In October 1879, Flaubert, then aged 57, invited Maupassant to dinner, informing him that there was a purpose behind this invitation. He wanted to burn some letters, and he did not want to do so alone. After a particularly good meal, Flaubert brought a heavy suitcase into his study and began to throw packets of letters into the fire, occasionally reading passages from them in his booming voice. This process went on until 4 a.m., not an unusual hour for Flaubert. (History does not relate whether Maupassant was equally alert.) One particularly thick bundle of letters contained a small package tied with a ribbon. This was seen to consist of a silk shoe, a rose and a woman’s handkerchief, which Flaubert kissed and threw into the fire. It has always been assumed, and it is assumed by the author of this book, that these relics, and in particular the letters, were evidence of his attachment to Louise Colet, his mistress in the late 1840s and early to mid-1850s. His letters to her, now in the Bibliothèque Municipale of Avignon, contain reports on the work in progress, which was to become Madame Bovary, together with remarks and maxims which form the essence of his artistic credo.
An irreverent question now arises: what happened to the other shoe? That there were two is attested by Flaubert’s frequent references to them in his letters to Colet. Sartre, for whom literally nothing was sacred, observed that this was proof of Flaubert’s fetishism, that he was satisfied to keep the woman herself at a comfortable distance and the token slippers close at hand. Remember that he was unable to visit her very often, certainly not as often as she expected him to, while he undoubtedly considered her to be a threat to his work. He needed the quiet of Croisset and the company of his mother, a virtuoso of hypochondria, rather more than that of the tempestuous Colet, whose beauty, by that stage at its peak, failed to compensate for what he rightly considered to be her meretricious talent as a poet – ‘You write verses the way a hen lays eggs,’ he told her.
Second question: why did Flaubert need Maupassant as a witness on this most private occasion? We know that Flaubert had a more intimate relationship with his male friends than with all women except George Sand, whom he treated with rare respect. This gives further credence to Sartre’s observation that there was a homoerotic edge to Flaubert’s friendships, although this was true of most of the men in the Goncourt circle, all of whom were given to sharing details of their sexual prowess. Whereas most men delight in an ardent mistress, Flaubert only desired to be ardent himself on the relatively rare occasions permitted by his particular sexual economy. An enthusiastic frequenter of brothels, an equally enthusiastic friend of those friends who shared his tastes, Flaubert, although not a true ascetic, held firmly to the opinion that ejaculation subverted creative energy. More to the point, he knew that the rage he experienced when Colet levelled her reproaches at him might bring on an epileptic fit, and on one occasion did so. She looked after him skilfully, wiped his face, and afterwards assured him that he had not foamed at the mouth, although he had. Small wonder that Flaubert’s genius confined him to what Henry James called the madness of art, since that is exclusive, self-inflicted, entirely wilful and implicit with the grandiosity of the child laying claim to his domain.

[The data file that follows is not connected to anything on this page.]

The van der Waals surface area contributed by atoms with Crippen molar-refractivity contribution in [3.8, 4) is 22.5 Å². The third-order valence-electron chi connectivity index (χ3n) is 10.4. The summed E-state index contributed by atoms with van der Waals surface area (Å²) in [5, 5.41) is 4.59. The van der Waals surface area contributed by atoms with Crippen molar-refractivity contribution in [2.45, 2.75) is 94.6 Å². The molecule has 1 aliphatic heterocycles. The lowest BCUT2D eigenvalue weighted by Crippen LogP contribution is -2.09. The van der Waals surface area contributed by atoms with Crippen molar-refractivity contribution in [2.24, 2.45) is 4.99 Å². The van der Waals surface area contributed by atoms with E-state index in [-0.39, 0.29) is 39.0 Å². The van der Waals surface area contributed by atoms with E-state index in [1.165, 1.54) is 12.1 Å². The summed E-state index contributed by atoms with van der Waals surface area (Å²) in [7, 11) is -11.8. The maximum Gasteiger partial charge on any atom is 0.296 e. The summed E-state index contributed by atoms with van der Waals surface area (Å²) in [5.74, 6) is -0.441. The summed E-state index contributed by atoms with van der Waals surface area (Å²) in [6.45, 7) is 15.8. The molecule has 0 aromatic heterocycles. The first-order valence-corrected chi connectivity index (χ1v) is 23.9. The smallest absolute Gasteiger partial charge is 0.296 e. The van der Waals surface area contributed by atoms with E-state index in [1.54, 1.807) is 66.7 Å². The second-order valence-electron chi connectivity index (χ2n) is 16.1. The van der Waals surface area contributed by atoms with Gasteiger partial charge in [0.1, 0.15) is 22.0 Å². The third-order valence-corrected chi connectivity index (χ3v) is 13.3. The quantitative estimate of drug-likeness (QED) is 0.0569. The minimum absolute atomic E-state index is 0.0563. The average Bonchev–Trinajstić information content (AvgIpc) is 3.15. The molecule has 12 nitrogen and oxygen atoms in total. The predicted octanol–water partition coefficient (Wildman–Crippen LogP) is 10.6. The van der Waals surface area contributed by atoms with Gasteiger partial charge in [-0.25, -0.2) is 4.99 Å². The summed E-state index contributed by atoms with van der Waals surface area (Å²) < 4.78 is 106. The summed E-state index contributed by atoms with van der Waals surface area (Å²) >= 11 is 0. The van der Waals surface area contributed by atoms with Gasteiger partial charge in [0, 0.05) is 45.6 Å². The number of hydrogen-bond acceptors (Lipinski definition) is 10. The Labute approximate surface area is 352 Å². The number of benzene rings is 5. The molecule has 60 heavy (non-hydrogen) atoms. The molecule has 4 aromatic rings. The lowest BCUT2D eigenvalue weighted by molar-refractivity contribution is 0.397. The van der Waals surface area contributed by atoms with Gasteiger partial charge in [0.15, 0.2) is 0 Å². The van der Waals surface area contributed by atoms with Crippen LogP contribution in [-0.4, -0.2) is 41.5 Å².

Francine du Plessix Gray, in this wildly partisan and thoroughly enjoyable biography of Colet, whom she attempts to reinstate as a female icon and ‘yet another woman whose memory has been erased by the caprices of men’, makes many claims for her subject, who, it has to be said, is only remembered owing to the caprice of one man, Gustave Flaubert. At the end of their affair he wrote her a spectacularly cruel letter, informing her that he no longer wished to see her. The fact that this letter survives may shed some light on Colet’s masochism, a factor which her biographer fails to underline, although the picture that emerges from her enthusiastic account is of a determined but pathetic character who did her best, against considerable odds, to emulate more forceful women, both real and fictitious, who had achieved notoriety and acclaim on strength of character alone. These women were fatally near at hand as role models: Charlotte Corday, Mme de Staël, George Sand, and surely Corinne, the eponymous heroine of de Staël’s novel, beauteous, beloved and a poetess of the highest rank. Louise Colet, too, wrote poetry, but we can perhaps judge its quality from the fact that her unblushing biographer refuses to include it in other than a rather lame English translation, on the grounds that ‘it is not a striking exemplar of French Romantic verse.’ From the translations it appears that the poems are abysmal. Some later poems are given in the original French; unfortunately, they are no good either.